[FoRK] Sunny day...

jbone at place.org jbone at place.org
Tue Feb 24 08:15:51 PST 2004


	
As predicted, the post-Christmas hangover.  Despite Hannity's shrill  
protestations to the contrary...

	http://www.forbes.com/markets/newswire/2004/02/24/rtr1273404.html

US Feb. consumer confidence drops sharply to 87.3
Reuters, 02.24.04, 10:01 AM ET

NEW YORK, Feb 24 (Reuters) - U.S. consumer confidence fell unexpectedly  
hard in February as Americans grew disenchanted with the economy mainly  
because of paltry growth in new jobs, a report published on Tuesday  
said.

The Conference Board, a private research firm, said its index of  
consumer confidence dropped to 87.3 in February from a downwardly  
revised 96.4 in January. Economists had forecast a drop to 92.5.  
February's reading was the lowest since October.

--

Also, Greenspan concerned about Freddie and Fannie:

	http://www.mlive.com/newsflash/business/index.ssf?/newsflash/ 
get_story.ssf?/cgi-free/getstory_ssf.cgi?f0074_BC_Greenspan- 
MortgageGia&&news&newsflash-financial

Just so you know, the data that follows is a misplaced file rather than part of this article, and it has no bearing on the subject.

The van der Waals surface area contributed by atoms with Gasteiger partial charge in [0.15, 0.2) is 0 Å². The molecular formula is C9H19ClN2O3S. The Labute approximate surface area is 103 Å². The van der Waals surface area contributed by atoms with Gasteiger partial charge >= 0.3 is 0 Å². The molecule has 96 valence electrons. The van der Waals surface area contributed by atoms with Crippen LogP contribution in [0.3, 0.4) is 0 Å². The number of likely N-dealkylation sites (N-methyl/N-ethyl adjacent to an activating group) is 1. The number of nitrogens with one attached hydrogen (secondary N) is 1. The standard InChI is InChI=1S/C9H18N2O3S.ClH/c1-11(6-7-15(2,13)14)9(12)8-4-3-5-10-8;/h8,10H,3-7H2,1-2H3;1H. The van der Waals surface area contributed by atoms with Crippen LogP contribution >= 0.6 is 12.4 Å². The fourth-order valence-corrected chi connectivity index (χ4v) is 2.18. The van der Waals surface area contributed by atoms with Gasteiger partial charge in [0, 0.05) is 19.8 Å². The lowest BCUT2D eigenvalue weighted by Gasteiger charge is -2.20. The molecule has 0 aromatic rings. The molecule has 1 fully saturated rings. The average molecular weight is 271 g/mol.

Greenspan: Fed concerned two mortgage giants' debt pose threat to  
country's financial system

By MARTIN CRUTSINGER
The Associated Press
2/24/04 10:18 AM

WASHINGTON (AP) -- Mortgage giants Fannie Mae and Freddie Mac could  
pose a threat to the country's financial system if their debt is not  
restrained, Federal Reserve Chairman Alan Greenspan said Tuesday,  
urging Congress to consider capping the debt the two Fortune 500  
companies can carry.

Greenspan said that the two institutions, popularly known as Fannie and  
Freddie, have grown to be among the largest financial institutions in  
the United States and now stand behind $4 trillion of home mortgages,  
or more than three-fourths of the single-family mortgages in the United  
States.

Greenspan said he believed both institutions have managed their  
financial risks well to date, but he said that he believed risks would  
rise if the two institutions allowed their debt levels to grow in the  
future without any restraints.

He said that "future systemic difficulties" could be considered likely  
and he urged Congress to take action "sooner rather than later."

With his testimony before the Senate Banking Committee, Greenspan put  
his considerable influence on financial matters behind a growing effort  
to overhaul the two institutions, which financial competitors contend  
have become too big and now threaten the security of the financial  
system. 



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